Why actuaries will be key to Kenyan banking sector growth

Habil Olaka

Kenya Bankers Association chief executive Habil Olaka. 

Photo credit: File | Nation Media Group

Kenya’s banking industry outlook shows a myriad of risks necessitated by weaker global and domestic conditions, projecting lower growth rates in the long run. The industry players have identified the emergence of new risks, volatilities, public debt sustainability, and rising inflation as key areas that will address these concerns.

Bankers have shown resilience in the wake of these challenges buoyed by adequate capitalisation and liquidity levels. The sector registered Sh6.024 trillion in total assets in 2021, which is an 11.4 per cent improvement from 2020. Still, it is anticipated that the growth rate will slow as highlighted by the industry’s lower price-to-earnings ratio compared to the past.

In its State of Banking Report 2022, the Kenya Bankers Association (KBA) says the sustainability, credit, and pricing framework risks are the ongoing challenges that have kept the banks’ growth rate constrained. It then behoves the sector’s players to adopt and implement efficient and resilient business models to mitigate this.

Inadequate implementation of pricing frameworks has led banks to be cautious in accommodating risk in credit pricing, muting loan growths. According to the report, efforts should be geared towards any efforts to boost credit extension to the private sector and support the fragile economic recovery. This will be premised on a stronger shift in the pricing conditions or frameworks to allow effective pricing of risk, providing an incentive for banks to price in risk and unlock credit.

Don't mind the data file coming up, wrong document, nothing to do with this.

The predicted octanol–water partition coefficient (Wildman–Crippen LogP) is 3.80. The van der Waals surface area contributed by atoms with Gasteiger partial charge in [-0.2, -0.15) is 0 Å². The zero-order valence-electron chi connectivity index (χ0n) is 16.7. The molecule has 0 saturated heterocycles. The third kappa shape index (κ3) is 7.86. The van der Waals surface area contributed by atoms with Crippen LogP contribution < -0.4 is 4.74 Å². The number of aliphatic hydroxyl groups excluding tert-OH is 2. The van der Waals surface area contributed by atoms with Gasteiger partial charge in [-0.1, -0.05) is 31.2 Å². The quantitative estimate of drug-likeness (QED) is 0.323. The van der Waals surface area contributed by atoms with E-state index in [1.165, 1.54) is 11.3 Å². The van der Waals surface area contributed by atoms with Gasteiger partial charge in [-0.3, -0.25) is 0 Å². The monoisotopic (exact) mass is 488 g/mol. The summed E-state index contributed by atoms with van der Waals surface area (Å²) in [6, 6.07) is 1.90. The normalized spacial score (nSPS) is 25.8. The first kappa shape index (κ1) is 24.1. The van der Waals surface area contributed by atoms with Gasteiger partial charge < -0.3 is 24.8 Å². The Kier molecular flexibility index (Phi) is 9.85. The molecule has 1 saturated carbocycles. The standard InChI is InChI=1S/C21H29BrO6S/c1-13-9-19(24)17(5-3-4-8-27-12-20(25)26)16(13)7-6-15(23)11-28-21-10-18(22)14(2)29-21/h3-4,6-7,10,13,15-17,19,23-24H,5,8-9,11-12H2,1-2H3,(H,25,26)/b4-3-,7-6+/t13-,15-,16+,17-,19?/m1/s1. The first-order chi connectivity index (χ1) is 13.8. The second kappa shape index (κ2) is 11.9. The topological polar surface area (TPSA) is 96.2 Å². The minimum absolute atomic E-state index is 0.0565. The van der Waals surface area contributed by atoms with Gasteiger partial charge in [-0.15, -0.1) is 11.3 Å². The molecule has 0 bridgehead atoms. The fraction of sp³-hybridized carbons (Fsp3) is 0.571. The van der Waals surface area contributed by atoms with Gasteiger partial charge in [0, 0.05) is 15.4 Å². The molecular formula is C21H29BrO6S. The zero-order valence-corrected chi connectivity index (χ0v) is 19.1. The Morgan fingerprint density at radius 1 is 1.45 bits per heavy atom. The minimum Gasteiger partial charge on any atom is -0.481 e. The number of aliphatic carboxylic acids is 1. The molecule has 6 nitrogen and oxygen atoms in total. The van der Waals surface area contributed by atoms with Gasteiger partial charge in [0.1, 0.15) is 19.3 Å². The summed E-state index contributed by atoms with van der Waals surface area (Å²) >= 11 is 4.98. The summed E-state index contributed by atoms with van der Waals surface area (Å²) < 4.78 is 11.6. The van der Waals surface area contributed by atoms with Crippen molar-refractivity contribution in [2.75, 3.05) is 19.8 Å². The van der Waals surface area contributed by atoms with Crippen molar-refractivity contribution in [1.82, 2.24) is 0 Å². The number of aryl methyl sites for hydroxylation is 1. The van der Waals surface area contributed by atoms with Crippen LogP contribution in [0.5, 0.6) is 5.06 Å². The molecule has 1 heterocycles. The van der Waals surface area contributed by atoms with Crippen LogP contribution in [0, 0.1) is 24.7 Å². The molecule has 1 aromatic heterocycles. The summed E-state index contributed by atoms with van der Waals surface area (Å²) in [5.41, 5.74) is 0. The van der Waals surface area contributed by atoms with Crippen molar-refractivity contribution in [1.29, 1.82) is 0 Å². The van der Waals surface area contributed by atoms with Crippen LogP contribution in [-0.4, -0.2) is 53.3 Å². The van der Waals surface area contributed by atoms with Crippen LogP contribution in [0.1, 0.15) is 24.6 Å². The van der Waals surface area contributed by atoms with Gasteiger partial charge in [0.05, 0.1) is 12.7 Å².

Despite acknowledging environmental risk exposures in the banking sector, and the availability of distinct legislative and institutional framework catering to social and environmental protection and management in Kenya, there remains several gaps and challenges which have a huge implication on the risks they are exposed to, according to a study conducted by KBA, FSD Kenya and the International Union for Conservation of Nature.

Some of these challenges identified by the study include inconsistencies in the existing environmental regulations, institutional overlap with conflicting roles of different government agencies, effective public participation in the undertaking of environmental assessments as required by law, institutional challenges such as deficient environmental and social impact assessments, unethical behaviour among clients, and unfavourable business climate for the manufacturers, making it unsustainable to comply with the Environmental Management and Coordination Act 1999 and its subsidiary legislation.

Through its Task Force on ESG, TASK and FSD Africa are also guiding the local financial industry in sustainable investment practices. This is by driving and supporting the readiness of the sector in managing environmental, social, and corporate governance risks and in supporting green finance.

By tapping into these actuarial resources, Kenyan banks will be able to stymie the slowed growth rate by creating and distributing a range of financial products and services that deliver both investable returns and environmentally positive outcomes.

The writer is the Secretariat at The Actuarial Society of Kenya. [email protected]